Dec. 23 2008 12:00 AM

Lansing band lives up to hype


No matter what underground scene you happen to be dredging, it's an arduous search finding a band that lives up to the hype. Lansing-based rock outfit The Hat Madder have built a significant buzz in just over a year, which is enough to make any jaded music snob raise a skeptical eyebrow, but hopefully it's also enough to get them to see a show, because these guys are worth a listen.

What has earned admiration for The Hat Madder is the band’s ability to get a crowd to uncross its arms and remember what makes music fun. The band plays exciting shows and writes songs that can simultaneously carry emotional weight and make you bounce around like an over-caffeinated crazy person. They're confident on stage, but not cocky self-promoters. The music, which touches on ‘70s psychedelia, ‘90s slacker rock and a dose of indie-electronics, is at once affecting and fun.

In October the band released its first LP, "Friend of the Devil," a collection of 14 meaty songs that sound polished for an unsigned group presumably working on a modest budget. Between the record's swirling guitar and vocal effects, pop jams and riffage that conjures Seattle's heyday and Sonic Youth’s experimental punk, the band is obviously unafraid to try anything. Still, the songs are focused enough to give the impression the band is reining in its sound to play to its members’ strengths.

Primary songwriter Isaac Vander Schuur (guitar/vocals) spent the mid-‘90s recording no less than nine cassettes full of whatever was in his head. Some of these songs have served as fodder for tracks on Hat Madder releases more than 10 years later. "I was definitely approaching it from a different place," Vander Schuur says. "I was a little bit more introverted and less exposed, so a lot of it just sounds like scary, sparse, acid-trippy stuff."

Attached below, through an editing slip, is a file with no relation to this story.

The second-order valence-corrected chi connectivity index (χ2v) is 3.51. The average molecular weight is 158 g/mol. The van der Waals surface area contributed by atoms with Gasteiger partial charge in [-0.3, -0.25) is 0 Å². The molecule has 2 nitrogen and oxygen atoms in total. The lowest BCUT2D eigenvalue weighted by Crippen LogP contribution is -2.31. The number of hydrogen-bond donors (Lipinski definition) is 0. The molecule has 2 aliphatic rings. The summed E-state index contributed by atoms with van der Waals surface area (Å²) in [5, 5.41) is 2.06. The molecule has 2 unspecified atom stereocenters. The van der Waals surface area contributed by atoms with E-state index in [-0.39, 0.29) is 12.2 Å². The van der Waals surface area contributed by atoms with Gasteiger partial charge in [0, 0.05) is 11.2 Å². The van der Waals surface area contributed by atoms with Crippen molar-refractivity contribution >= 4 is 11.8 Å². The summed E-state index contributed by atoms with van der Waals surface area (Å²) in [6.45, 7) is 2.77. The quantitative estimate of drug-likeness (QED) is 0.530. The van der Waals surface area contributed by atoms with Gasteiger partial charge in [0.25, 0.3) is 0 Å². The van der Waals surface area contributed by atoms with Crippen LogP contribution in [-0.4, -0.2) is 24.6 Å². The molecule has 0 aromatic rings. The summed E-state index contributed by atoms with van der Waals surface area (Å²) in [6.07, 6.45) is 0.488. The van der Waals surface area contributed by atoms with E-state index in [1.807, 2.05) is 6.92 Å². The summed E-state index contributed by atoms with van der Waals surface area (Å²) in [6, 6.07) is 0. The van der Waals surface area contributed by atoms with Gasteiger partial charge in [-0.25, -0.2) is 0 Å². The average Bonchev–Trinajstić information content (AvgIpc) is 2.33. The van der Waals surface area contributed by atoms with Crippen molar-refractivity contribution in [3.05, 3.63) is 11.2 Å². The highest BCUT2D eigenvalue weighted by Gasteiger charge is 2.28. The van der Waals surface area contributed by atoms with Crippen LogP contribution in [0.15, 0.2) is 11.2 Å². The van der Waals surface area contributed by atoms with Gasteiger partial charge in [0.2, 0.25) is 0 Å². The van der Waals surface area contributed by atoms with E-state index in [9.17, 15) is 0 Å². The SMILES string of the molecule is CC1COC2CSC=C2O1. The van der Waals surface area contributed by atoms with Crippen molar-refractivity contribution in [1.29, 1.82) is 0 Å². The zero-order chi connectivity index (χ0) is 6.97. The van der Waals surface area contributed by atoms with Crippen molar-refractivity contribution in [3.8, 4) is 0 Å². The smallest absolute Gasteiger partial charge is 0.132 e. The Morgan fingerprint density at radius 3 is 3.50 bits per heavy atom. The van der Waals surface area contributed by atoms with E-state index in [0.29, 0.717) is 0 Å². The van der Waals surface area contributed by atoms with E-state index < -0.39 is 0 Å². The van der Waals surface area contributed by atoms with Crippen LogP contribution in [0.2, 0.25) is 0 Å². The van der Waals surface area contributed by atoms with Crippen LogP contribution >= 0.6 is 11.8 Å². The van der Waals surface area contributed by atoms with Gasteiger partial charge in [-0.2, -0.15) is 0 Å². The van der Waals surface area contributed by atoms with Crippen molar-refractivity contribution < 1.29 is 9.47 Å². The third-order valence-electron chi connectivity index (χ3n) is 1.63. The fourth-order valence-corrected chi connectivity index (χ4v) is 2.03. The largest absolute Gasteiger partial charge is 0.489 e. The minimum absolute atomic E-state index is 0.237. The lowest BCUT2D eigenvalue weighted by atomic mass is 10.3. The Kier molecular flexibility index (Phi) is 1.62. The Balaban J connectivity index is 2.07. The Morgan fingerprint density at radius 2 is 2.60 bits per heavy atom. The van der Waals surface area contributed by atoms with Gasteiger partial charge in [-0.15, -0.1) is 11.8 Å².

In 2004 Vander Shuur, then living in Austin, Texas, began playing shows with an entirely different lineup of Hat Madder contributors. Personal circumstances dictated he return to Michigan in 2005, and by the following year the band reformed in the Lansing area with Mark Jagmin on drums, Aaron Pangborn on bass and Matthew “Doobie” Lofts on keyboards (and assorted noise). Numerous shows accompanied by college radio play (including Michigan State University’s 88.9 WDBM The Impact) of standout track "Leave Every Light On" has garnered a sizable fan base. "When we first started to play, we couldn't get but a smattering of people," Vandur Shuur says. "Now when we play, the room kind of fills up. I feel like things are a little bit more responsive toward us as far as Lansing goes, but a lot of that probably has to do with the radio exposure and the press finally trying to figure us out."

It has been a long time coming for Vander Shuur to realize his musical vision, but in the decade-plus since he began writing he has honed his musicianship and songwriting to the point where deceptively complex grunge is second nature. The dude can sing, too, sometimes switching from deadpan delivery to crisp vocal harmonies to throaty growls all in the course of one track. What pushes The Hat Madder from exceptional band into the realm of legit indie contender, though, is the outright power of the supporting cast. Jagmin, Pangborn and Lofts would each provide a significant lift to any outfit. That they have joined forces with Vander Shuur is good news for anybody who’d like to hear some impressive musicianship and memorable songs to erase the memory of the weak bar bands they’ve been booing.

The Hat Madder are already working on a follow-up EP and full length to “Friend of the Devil,” which is expected to see a spring 2009 release. Vander Shuur indicates the band’s sound is already beginning to evolve. "The [new] songs seem to be a little bit more edgy, a little bit more jagged,” Vander Shuur says. “It has a bit more of a live feel, which is definitely different than what we did in the first one."

In the meantime, The Hat Madder has been featured on a recent Magnet Magazine compilation with its song “Sadder Days” and a DIG Music Vol. 1 disc sold in Meijer stores. “Friend of the Devil” can be downloaded at

The Hat Madder
With The Lexingtons, Flatfoot
9 p.m. Friday, Dec. 26
Mac’s Bar, 2700 E. Michigan Ave., Lansing
$5, 18
(517) 484-6795